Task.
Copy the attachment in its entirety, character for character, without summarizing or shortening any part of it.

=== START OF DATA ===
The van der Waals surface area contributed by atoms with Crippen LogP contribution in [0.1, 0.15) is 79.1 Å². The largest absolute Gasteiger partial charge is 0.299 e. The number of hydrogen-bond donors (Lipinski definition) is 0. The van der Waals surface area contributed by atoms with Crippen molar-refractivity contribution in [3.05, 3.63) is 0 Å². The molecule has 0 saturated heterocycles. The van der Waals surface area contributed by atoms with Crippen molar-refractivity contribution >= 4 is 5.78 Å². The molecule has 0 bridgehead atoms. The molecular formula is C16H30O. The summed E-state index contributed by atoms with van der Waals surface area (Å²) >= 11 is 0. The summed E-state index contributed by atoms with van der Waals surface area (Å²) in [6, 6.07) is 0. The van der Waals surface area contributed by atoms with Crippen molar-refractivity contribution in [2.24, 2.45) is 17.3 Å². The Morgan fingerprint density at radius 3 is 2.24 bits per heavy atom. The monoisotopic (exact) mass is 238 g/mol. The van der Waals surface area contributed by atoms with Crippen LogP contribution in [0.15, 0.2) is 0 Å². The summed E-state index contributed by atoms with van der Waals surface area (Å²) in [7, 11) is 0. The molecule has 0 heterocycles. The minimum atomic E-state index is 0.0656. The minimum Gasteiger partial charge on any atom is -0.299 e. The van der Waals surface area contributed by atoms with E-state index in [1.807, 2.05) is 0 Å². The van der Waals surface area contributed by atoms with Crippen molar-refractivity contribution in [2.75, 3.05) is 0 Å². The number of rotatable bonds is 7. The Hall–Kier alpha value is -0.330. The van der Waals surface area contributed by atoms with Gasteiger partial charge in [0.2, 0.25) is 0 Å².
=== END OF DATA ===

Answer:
The van der Waals surface area contributed by atoms with Crippen LogP contribution in [0.1, 0.15) is 79.1 Å². The largest absolute Gasteiger partial charge is 0.299 e. The number of hydrogen-bond donors (Lipinski definition) is 0. The van der Waals surface area contributed by atoms with Crippen molar-refractivity contribution in [3.05, 3.63) is 0 Å². The molecule has 0 saturated heterocycles. The van der Waals surface area contributed by atoms with Crippen molar-refractivity contribution >= 4 is 5.78 Å². The molecule has 0 bridgehead atoms. The molecular formula is C16H30O. The summed E-state index contributed by atoms with van der Waals surface area (Å²) >= 11 is 0. The summed E-state index contributed by atoms with van der Waals surface area (Å²) in [6, 6.07) is 0. The van der Waals surface area contributed by atoms with Crippen molar-refractivity contribution in [2.24, 2.45) is 17.3 Å². The Morgan fingerprint density at radius 3 is 2.24 bits per heavy atom. The monoisotopic (exact) mass is 238 g/mol. The van der Waals surface area contributed by atoms with Crippen LogP contribution in [0.15, 0.2) is 0 Å². The summed E-state index contributed by atoms with van der Waals surface area (Å²) in [7, 11) is 0. The molecule has 0 heterocycles. The minimum atomic E-state index is 0.0656. The minimum Gasteiger partial charge on any atom is -0.299 e. The van der Waals surface area contributed by atoms with E-state index in [1.807, 2.05) is 0 Å². The van der Waals surface area contributed by atoms with Crippen molar-refractivity contribution in [2.75, 3.05) is 0 Å². The number of rotatable bonds is 7. The Hall–Kier alpha value is -0.330. The van der Waals surface area contributed by atoms with Gasteiger partial charge in [0.2, 0.25) is 0 Å².